Do you need a guide to help you through the entrepreneurial maze?
It’s not uncommon to feel overwhelmed by some aspects of being an entrepreneur – particularly when you are starting out or going through a phase of growth that brings new challenges and obstacles.
Perhaps you’ve come up with (what you think is) a great idea to make money and now you feel like it’s ALL down to you to learn every single aspect of business. So you spend hours and hours searching for information and answers to questions like:-
- how do I market test my idea?
- how do I bring my idea to life?
- how do I price my product or service?
- how do I get customers?
- what is the difference between marketing and advertising?
- what does “breakeven” mean?
- what is “profit projection”?
- what are the rules regarding tax?
- what is the difference between cashflow and making a profit?
- and a whole lot more ……..
While most of the above answers can be found on the Internet, very often they don’t actually help you to get where you are going and then the overwhelm sets in.
This is when you might want to consider getting a guide to help you navigate the maze – the most successful entrepreneurs are those that recognise when they need help and advice – the earlier the better!
In business terms, a guide comes in the form of a mentor or advisor and in bigger / more established companies, this role is taken on by the “Non-Executive Directors” (NEDs).
Depending on the size and stage of your business, some mentors or advisors might be willing to help you (within reason) at no cost. Look for local business forums or niche groups on social media where entrepreneurs share their advice. You might even find not-for-profit or charity organisations where mentors donate their time in a “pay it forward” manner (like an in-person version of what we are trying to do on this site).
Others might be willing to trade their time for a share of your business and others might request payment or payment AND a share of your business.
It’s up to you to figure out how much their advice is worth to you
A word of caution when considering getting a guide for your business – pay attention to the relevance of the experience, of the person offering the advice!
Not all “free advice” is worth what you pay for it ………….
I’m a member of many different entrepreneurial and sidehustle forums on social media and I regularly see many people offering “free” advice in response to questions being asked. Very often, I end up screaming “noooooooooooo!!!!!!” at my screen when I see people offering really, really DUMB advice! I’ll then look at the profile of the person who offered the advice and I’ll find they are an “armchair advisor” – these are people that have NEVER done the thing they they are giving advice on, but for some reason they feel qualified to confidently respond to a question because they read a blog somewhere or watched a video on YouTube 🤦🏼♂️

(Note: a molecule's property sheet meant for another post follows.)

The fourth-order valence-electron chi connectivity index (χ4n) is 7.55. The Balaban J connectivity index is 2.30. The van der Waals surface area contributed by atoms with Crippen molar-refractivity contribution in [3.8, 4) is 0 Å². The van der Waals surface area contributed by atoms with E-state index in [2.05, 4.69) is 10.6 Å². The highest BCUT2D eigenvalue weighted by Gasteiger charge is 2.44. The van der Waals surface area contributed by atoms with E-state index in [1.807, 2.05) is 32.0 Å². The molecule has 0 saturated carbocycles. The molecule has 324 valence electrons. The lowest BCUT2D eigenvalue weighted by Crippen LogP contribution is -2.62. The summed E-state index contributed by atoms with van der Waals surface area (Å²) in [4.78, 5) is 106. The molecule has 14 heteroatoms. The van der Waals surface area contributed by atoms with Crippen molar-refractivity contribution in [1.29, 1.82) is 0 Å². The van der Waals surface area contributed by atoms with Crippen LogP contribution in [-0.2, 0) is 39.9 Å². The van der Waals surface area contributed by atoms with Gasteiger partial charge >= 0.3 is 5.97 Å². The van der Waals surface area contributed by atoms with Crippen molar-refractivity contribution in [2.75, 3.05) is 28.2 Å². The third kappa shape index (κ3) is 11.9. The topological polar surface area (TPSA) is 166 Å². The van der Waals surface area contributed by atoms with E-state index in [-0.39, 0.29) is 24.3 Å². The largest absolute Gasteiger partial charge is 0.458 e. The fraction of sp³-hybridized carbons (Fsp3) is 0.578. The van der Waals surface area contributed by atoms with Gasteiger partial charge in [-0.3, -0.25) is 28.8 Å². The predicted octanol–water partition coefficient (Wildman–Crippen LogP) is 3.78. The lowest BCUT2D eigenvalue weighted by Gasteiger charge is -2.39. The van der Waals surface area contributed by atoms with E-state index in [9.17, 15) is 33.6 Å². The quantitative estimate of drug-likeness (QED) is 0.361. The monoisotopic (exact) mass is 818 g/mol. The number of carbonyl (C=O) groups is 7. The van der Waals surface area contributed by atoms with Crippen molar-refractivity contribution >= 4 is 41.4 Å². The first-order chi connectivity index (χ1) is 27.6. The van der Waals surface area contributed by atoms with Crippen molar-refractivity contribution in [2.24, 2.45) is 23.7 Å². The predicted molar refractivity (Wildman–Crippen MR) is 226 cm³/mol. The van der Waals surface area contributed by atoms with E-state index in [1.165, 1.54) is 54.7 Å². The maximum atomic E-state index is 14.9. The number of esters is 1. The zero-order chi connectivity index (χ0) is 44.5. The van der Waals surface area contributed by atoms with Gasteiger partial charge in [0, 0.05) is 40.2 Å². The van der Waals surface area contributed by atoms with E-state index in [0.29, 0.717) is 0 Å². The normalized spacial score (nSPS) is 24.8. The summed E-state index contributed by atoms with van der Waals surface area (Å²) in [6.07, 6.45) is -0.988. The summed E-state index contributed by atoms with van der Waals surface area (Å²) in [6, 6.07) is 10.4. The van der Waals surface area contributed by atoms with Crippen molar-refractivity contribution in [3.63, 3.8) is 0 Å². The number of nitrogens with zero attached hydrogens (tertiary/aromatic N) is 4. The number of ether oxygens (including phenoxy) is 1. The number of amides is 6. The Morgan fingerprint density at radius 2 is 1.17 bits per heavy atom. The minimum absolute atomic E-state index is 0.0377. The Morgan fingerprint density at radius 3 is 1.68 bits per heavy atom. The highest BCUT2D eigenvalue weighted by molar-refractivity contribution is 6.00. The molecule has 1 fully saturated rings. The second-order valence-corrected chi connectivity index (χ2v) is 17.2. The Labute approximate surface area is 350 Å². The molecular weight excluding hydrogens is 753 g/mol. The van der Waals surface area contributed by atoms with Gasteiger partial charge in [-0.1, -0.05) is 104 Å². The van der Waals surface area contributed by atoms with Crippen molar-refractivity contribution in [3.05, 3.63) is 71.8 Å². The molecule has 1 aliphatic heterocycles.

This would be like me confidently giving advice to a first time Skydiver – when I’ve never skydived in my life – but I’ve watched lots of skydiving videos …………..
BUT – I could confidently give advice to a first time scuba diver – because I’ve “been there, done that” and am a qualified scuba diver with an advanced qualification.
HOWEVER ……… I still wouldn’t be the BEST person to give a first time scuba diver advice – a scuba diving instructor that regularly coaches first time scuba divers would be far better positioned to give advice than I would ever be!
The FIRST rule of getting a guide for your business is to ONLY pay attention to those people that have already “been there, done that”.
By this I don’t just mean that they have started their own business or sidehustle (although they would possibly still have some valid advice for you) but I mean you should try to find someone that has done something as close as possible to what you are trying to do.
For example, someone that has started their own mobile hairdressing business offering haircuts in your own home, might have some useful tips for you to start your own home based business making bread and pastries to sell in your neighbourhood.
But they wouldn’t be able to help you navigate the complex maze of getting your home kitchen up to the relevant health code and they probably couldn’t help you develop your pricing strategy. The owner of a successful bakery might however be willing to help you get started, providing they didn’t consider you a threat to their own business of course!
A good business advisor or mentor will NOT “do things for you”, but based on their (relevant) experience, they can “show you how” to approach the barriers and obstacles you face. They can be your “sounding board” when you are unsure of what to do next. They can help you with your business strategy and perhaps even make relevant introductions to key people and suppliers. They can be your “early warning system”, advising you of potential problems before you are even aware of them – all with the aim of helping you succeed in achieving your goals.
Even the CEO’s of the biggest companies in the world surround themselves with mentors, advisors and NEDS – any business of any size can benefit from getting a guide.
There is no reason for you to get lost on your entrepreneurial journey – consider getting a guide and most importantly if you do, LISTEN to their advice and take ACTION accordingly.
I’ve encountered many entrepreneurs (and CEOs) that have engaged advisors only to ignore their advice and suffer the consequences ………… don’t be like them!